Moscow makes a mess on the Moon as Luna 25 probe misses orbit, lands with a thud
First lunar attempt since Soviet era ends in катастрофа
Russia’s rushed attempt to land a probe on the Moon has failed.
News that the mission was in trouble came on Saturday when national space agency Роскосмос (Roscosmos) used its Telegram account to reveal that the Luna 25 probe was instructed to enter its pre-landing orbit, but an emergency occurred, and the maneuver was not a success.
A subsequent post delivered the bad news: the botched burn missed its mark so badly that communication with Luna 25 was lost.
Attempts to reconnect on August 19 and 20 failed, and the space agency's analysis of the erroneous orbit Luna 25 entered saw it "switched to an off-design orbit and ceased to exist as a result of a collision with the lunar surface."
That last quote is a machine translation, so let's not go all Star Trek and imagine the probe fell into a trans-dimensional wormhole so the matter used to make the machine cannot now be found in this thread of the multiverse. It's more likely Google Translate has been a little ebullient.
Luna 25 still exists. It's just kersplat.
A special interdepartmental commission has been formed to probe the probe's problems. Not, per the previous paragraphs, an interdimensional commission.
Luna 25 was intended to land near the Moon's south pole, do some science, and scout for sources ice and other resources that could help to make a human outpost on Earth's natural satellite more plausible – a scenario that has become more urgent in recent years as China and the US jockey for position.
Luna 25 had been on the drawing board for years, but the project's scope was reduced when a rover was deemed too heavy to make the trip. The remaining lander was equipped with an arm with which to retrieve samples. That's small beer compared to China's most recent lunar efforts – one of which landed a rover on the far side of the Moon while another saw samples returned to Earth.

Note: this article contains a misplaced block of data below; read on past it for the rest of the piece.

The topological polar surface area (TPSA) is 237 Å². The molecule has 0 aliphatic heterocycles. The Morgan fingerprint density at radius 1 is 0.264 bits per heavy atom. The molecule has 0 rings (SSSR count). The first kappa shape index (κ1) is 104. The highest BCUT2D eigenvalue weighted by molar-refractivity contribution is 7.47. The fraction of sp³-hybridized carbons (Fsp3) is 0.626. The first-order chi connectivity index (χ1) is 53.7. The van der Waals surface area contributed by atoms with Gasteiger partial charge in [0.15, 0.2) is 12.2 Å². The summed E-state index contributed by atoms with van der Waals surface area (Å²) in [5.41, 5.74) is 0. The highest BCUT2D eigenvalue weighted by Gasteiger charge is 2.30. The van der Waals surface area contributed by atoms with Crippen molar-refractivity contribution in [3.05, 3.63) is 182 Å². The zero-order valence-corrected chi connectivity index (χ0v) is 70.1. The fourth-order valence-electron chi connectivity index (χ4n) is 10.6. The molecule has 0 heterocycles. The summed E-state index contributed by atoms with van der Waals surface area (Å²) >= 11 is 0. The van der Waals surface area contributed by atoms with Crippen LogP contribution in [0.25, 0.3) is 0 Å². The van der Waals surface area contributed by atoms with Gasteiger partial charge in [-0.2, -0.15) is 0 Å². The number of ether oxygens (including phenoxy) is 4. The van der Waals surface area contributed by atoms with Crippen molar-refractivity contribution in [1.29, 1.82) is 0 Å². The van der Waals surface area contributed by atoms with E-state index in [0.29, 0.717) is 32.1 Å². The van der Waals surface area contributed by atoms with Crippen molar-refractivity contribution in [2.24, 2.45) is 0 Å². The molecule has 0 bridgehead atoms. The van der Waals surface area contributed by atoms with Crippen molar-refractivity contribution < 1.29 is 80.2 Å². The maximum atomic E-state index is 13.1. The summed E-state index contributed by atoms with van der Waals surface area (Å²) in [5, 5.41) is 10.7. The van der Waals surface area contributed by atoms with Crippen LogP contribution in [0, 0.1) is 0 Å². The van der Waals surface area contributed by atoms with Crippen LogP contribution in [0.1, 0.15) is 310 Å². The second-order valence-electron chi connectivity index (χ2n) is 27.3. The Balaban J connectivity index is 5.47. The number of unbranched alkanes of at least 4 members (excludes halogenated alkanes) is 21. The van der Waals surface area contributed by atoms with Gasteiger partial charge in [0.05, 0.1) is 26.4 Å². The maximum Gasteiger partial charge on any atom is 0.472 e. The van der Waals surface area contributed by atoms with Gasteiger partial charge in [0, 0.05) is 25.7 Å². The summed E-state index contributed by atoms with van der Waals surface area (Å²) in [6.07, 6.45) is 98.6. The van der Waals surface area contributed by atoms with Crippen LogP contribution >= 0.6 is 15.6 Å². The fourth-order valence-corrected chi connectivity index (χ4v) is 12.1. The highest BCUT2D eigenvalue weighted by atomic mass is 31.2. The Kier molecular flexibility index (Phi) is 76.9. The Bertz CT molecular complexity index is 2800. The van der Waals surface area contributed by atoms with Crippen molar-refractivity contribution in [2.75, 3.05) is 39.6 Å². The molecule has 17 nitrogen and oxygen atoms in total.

The mission was hoped to have propaganda value at home and abroad. Russia's space program has not evolved at a pace comparable to the US or Chinese efforts in recent years. Sanctions on Moscow following its illegal invasion of Ukraine mean Russia will struggle to find future collaborators and to import technology it needs for advanced missions.
A successful moonshot would have shown the nation remains a power to be reckoned with, to domestic and international audiences.
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Not that there's anything wrong with failing to stick a Moon landing. Space is hard, after all. And Russia can be excused a little rustiness running missions beyond low Earth orbit. Luna 24, its previous mission to the Moon, took place in August 1976. Leonid Brezhnev was running the place at the time.
Remember, too, that Russia remains one of just three nations to land a craft on the Moon. And that NASA used Russian Soyuz rockets to fly American crews to the International Space Station when it lacked the kit to do so itself for some years.
Moscow's mess may soon look worse, though, as India will this week try to become the fourth nation to land a working craft on the Moon. The India Space Research Organisation (ISRO) on Sunday revealed a planned touchdown of its Chandrayaan-3 at 18:04 IST on August 23 (12:34 UTC).
The Chandrayaan-3 mission comprises a lander and a rover. The mission was scheduled to take 42 days for its journey from Terra to Luna. Luna 25, by contrast, tried to make the trip in nine days.®